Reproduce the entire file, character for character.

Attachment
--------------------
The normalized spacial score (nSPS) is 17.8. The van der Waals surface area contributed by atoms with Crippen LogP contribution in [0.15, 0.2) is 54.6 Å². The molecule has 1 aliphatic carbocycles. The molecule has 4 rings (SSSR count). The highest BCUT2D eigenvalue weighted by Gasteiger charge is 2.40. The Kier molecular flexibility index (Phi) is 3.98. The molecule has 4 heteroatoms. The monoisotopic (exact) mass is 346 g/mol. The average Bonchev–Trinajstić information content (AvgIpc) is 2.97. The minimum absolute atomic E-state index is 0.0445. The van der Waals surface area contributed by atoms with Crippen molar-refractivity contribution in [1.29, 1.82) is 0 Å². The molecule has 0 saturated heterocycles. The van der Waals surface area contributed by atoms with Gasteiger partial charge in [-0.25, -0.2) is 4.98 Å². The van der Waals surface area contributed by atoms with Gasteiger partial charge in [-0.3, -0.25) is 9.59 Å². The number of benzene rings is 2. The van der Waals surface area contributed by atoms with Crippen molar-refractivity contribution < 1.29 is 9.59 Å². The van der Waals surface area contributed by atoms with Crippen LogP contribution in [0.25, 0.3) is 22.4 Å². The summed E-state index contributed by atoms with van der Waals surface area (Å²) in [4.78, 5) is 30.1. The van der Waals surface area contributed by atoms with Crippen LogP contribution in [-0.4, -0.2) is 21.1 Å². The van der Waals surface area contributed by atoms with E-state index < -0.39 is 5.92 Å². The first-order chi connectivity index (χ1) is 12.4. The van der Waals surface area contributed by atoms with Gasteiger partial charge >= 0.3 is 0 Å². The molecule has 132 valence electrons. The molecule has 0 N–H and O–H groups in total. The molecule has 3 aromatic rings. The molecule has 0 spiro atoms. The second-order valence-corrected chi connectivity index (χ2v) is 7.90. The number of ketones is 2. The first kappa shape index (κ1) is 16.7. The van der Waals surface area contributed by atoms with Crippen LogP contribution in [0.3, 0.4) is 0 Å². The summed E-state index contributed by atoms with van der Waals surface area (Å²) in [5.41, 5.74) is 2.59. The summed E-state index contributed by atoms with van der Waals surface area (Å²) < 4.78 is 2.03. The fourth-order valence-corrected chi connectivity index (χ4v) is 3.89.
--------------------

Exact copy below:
The normalized spacial score (nSPS) is 17.8. The van der Waals surface area contributed by atoms with Crippen LogP contribution in [0.15, 0.2) is 54.6 Å². The molecule has 1 aliphatic carbocycles. The molecule has 4 rings (SSSR count). The highest BCUT2D eigenvalue weighted by Gasteiger charge is 2.40. The Kier molecular flexibility index (Phi) is 3.98. The molecule has 4 heteroatoms. The monoisotopic (exact) mass is 346 g/mol. The average Bonchev–Trinajstić information content (AvgIpc) is 2.97. The minimum absolute atomic E-state index is 0.0445. The van der Waals surface area contributed by atoms with Crippen molar-refractivity contribution in [1.29, 1.82) is 0 Å². The molecule has 0 saturated heterocycles. The van der Waals surface area contributed by atoms with Gasteiger partial charge in [-0.25, -0.2) is 4.98 Å². The van der Waals surface area contributed by atoms with Gasteiger partial charge in [-0.3, -0.25) is 9.59 Å². The number of benzene rings is 2. The van der Waals surface area contributed by atoms with Crippen molar-refractivity contribution < 1.29 is 9.59 Å². The van der Waals surface area contributed by atoms with Crippen LogP contribution in [0.25, 0.3) is 22.4 Å². The summed E-state index contributed by atoms with van der Waals surface area (Å²) in [4.78, 5) is 30.1. The van der Waals surface area contributed by atoms with Crippen LogP contribution in [-0.4, -0.2) is 21.1 Å². The van der Waals surface area contributed by atoms with E-state index < -0.39 is 5.92 Å². The first-order chi connectivity index (χ1) is 12.4. The van der Waals surface area contributed by atoms with Gasteiger partial charge >= 0.3 is 0 Å². The molecule has 132 valence electrons. The molecule has 0 N–H and O–H groups in total. The molecule has 3 aromatic rings. The molecule has 0 spiro atoms. The second-order valence-corrected chi connectivity index (χ2v) is 7.90. The number of ketones is 2. The first kappa shape index (κ1) is 16.7. The van der Waals surface area contributed by atoms with Crippen LogP contribution in [0.3, 0.4) is 0 Å². The summed E-state index contributed by atoms with van der Waals surface area (Å²) in [5.41, 5.74) is 2.59. The summed E-state index contributed by atoms with van der Waals surface area (Å²) < 4.78 is 2.03. The fourth-order valence-corrected chi connectivity index (χ4v) is 3.89.